How to Manage Individual Accountability for Corporate Wrongdoing
I often recommend after learning facts that a corporate executive consider retaining an attorney who does not also represent the executive’s corporation. Why? When the executive acts, that conduct serves two roles: one role as a leading corporate agent and the second role as an individual. Both a corporation and individual are responsible for the same conduct. The United States Department of Justice recognizes, as policy and practice, that corporate liability is separate and apart from individual liability. Please see the September 9, 2015 Memorandum from then Deputy Attorney General Yates entitled Individual Accountability for Corporate Wrongdoing.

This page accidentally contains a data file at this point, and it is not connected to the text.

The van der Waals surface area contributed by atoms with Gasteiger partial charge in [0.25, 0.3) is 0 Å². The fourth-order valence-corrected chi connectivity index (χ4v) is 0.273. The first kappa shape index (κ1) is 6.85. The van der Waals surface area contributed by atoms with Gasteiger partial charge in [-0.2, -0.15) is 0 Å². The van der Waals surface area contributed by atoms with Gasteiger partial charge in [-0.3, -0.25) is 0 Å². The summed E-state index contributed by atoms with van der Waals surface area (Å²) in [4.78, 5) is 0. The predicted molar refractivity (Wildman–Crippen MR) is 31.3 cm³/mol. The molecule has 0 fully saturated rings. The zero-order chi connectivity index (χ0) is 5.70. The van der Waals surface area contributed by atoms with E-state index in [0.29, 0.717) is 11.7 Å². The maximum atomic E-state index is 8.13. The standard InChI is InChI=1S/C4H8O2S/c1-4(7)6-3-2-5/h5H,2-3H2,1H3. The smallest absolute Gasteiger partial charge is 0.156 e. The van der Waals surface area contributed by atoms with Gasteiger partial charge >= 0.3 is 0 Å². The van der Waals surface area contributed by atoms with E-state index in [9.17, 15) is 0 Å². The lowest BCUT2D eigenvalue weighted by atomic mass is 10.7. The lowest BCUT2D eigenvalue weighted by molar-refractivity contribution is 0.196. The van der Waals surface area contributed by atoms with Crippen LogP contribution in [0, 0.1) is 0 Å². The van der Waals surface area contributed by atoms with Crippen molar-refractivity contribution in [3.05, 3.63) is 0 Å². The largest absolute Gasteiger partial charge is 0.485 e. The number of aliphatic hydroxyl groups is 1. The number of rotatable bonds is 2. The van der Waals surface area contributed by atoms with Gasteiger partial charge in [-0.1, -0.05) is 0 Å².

Retaining a separate attorney is prudent, practical and productive. Your attorney offers the benefit of independent and confidential advice that addresses your circumstances and its consequence to you. This confidentially keeps your interests separate from the interests of the corporation. Your attorney and the attorney representing the corporation can utilize a Joint Defense Agreement (JDA) or a Common Interest Agreement (CIA). These agreements facilitate effective communication without compromising the safe harbor of confidentiality available to the executive. These confidential communications between attorneys better inform the courses of executive representation and corporate representation.